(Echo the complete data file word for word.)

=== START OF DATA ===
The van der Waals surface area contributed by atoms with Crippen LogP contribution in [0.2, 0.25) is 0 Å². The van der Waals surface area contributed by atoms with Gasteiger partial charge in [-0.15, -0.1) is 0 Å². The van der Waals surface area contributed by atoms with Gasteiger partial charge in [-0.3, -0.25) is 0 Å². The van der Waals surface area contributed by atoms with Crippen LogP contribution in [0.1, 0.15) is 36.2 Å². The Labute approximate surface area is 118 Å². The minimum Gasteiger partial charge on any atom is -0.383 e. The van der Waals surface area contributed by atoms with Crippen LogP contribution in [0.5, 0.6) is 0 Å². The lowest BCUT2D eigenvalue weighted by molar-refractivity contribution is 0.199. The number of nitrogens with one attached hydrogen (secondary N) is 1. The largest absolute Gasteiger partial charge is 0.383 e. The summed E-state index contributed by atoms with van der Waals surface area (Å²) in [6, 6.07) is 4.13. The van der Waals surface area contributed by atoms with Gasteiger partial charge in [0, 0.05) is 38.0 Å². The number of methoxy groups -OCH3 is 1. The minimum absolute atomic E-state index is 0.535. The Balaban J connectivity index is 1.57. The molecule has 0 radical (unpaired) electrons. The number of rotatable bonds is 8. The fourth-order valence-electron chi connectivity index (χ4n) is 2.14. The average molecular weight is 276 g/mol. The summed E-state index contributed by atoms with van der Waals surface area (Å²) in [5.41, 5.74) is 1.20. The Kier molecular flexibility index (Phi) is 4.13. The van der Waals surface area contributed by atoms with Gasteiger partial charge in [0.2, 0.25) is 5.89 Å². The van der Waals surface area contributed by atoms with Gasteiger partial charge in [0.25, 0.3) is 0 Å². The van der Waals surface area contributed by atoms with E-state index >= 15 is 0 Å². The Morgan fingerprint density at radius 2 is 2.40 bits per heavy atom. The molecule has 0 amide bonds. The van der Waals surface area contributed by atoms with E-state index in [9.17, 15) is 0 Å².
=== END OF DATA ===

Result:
The van der Waals surface area contributed by atoms with Crippen LogP contribution in [0.2, 0.25) is 0 Å². The van der Waals surface area contributed by atoms with Gasteiger partial charge in [-0.15, -0.1) is 0 Å². The van der Waals surface area contributed by atoms with Gasteiger partial charge in [-0.3, -0.25) is 0 Å². The van der Waals surface area contributed by atoms with Crippen LogP contribution in [0.1, 0.15) is 36.2 Å². The Labute approximate surface area is 118 Å². The minimum Gasteiger partial charge on any atom is -0.383 e. The van der Waals surface area contributed by atoms with Crippen LogP contribution in [0.5, 0.6) is 0 Å². The lowest BCUT2D eigenvalue weighted by molar-refractivity contribution is 0.199. The number of nitrogens with one attached hydrogen (secondary N) is 1. The largest absolute Gasteiger partial charge is 0.383 e. The summed E-state index contributed by atoms with van der Waals surface area (Å²) in [6, 6.07) is 4.13. The van der Waals surface area contributed by atoms with Gasteiger partial charge in [0, 0.05) is 38.0 Å². The number of methoxy groups -OCH3 is 1. The minimum absolute atomic E-state index is 0.535. The Balaban J connectivity index is 1.57. The molecule has 0 radical (unpaired) electrons. The number of rotatable bonds is 8. The fourth-order valence-electron chi connectivity index (χ4n) is 2.14. The average molecular weight is 276 g/mol. The summed E-state index contributed by atoms with van der Waals surface area (Å²) in [5.41, 5.74) is 1.20. The Kier molecular flexibility index (Phi) is 4.13. The van der Waals surface area contributed by atoms with Gasteiger partial charge in [0.2, 0.25) is 5.89 Å². The van der Waals surface area contributed by atoms with Gasteiger partial charge in [0.25, 0.3) is 0 Å². The van der Waals surface area contributed by atoms with E-state index >= 15 is 0 Å². The Morgan fingerprint density at radius 2 is 2.40 bits per heavy atom. The molecule has 0 amide bonds. The van der Waals surface area contributed by atoms with E-state index in [9.17, 15) is 0 Å².